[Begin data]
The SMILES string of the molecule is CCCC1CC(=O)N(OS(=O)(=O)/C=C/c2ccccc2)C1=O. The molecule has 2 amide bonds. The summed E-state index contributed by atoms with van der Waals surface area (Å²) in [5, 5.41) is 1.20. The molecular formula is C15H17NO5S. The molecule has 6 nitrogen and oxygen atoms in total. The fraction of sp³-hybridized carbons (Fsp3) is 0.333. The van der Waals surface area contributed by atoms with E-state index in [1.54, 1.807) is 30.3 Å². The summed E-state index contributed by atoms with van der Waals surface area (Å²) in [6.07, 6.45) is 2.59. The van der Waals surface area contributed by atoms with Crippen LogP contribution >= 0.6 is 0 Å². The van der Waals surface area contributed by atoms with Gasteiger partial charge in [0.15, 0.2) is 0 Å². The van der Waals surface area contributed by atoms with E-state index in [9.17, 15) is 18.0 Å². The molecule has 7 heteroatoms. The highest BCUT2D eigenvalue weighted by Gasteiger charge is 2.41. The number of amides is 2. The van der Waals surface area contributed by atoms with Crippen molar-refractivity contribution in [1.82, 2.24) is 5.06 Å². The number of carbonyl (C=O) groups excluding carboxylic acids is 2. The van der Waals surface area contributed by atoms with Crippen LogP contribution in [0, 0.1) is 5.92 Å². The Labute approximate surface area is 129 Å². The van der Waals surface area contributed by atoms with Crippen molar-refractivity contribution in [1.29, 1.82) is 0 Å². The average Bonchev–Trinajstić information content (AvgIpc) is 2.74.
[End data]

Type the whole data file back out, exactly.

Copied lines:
The SMILES string of the molecule is CCCC1CC(=O)N(OS(=O)(=O)/C=C/c2ccccc2)C1=O. The molecule has 2 amide bonds. The summed E-state index contributed by atoms with van der Waals surface area (Å²) in [5, 5.41) is 1.20. The molecular formula is C15H17NO5S. The molecule has 6 nitrogen and oxygen atoms in total. The fraction of sp³-hybridized carbons (Fsp3) is 0.333. The van der Waals surface area contributed by atoms with E-state index in [1.54, 1.807) is 30.3 Å². The summed E-state index contributed by atoms with van der Waals surface area (Å²) in [6.07, 6.45) is 2.59. The van der Waals surface area contributed by atoms with Crippen LogP contribution >= 0.6 is 0 Å². The van der Waals surface area contributed by atoms with Gasteiger partial charge in [0.15, 0.2) is 0 Å². The van der Waals surface area contributed by atoms with E-state index in [9.17, 15) is 18.0 Å². The molecule has 7 heteroatoms. The highest BCUT2D eigenvalue weighted by Gasteiger charge is 2.41. The number of amides is 2. The van der Waals surface area contributed by atoms with Crippen molar-refractivity contribution in [1.82, 2.24) is 5.06 Å². The number of carbonyl (C=O) groups excluding carboxylic acids is 2. The van der Waals surface area contributed by atoms with Crippen LogP contribution in [0, 0.1) is 5.92 Å². The Labute approximate surface area is 129 Å². The van der Waals surface area contributed by atoms with Crippen molar-refractivity contribution in [1.29, 1.82) is 0 Å². The average Bonchev–Trinajstić information content (AvgIpc) is 2.74.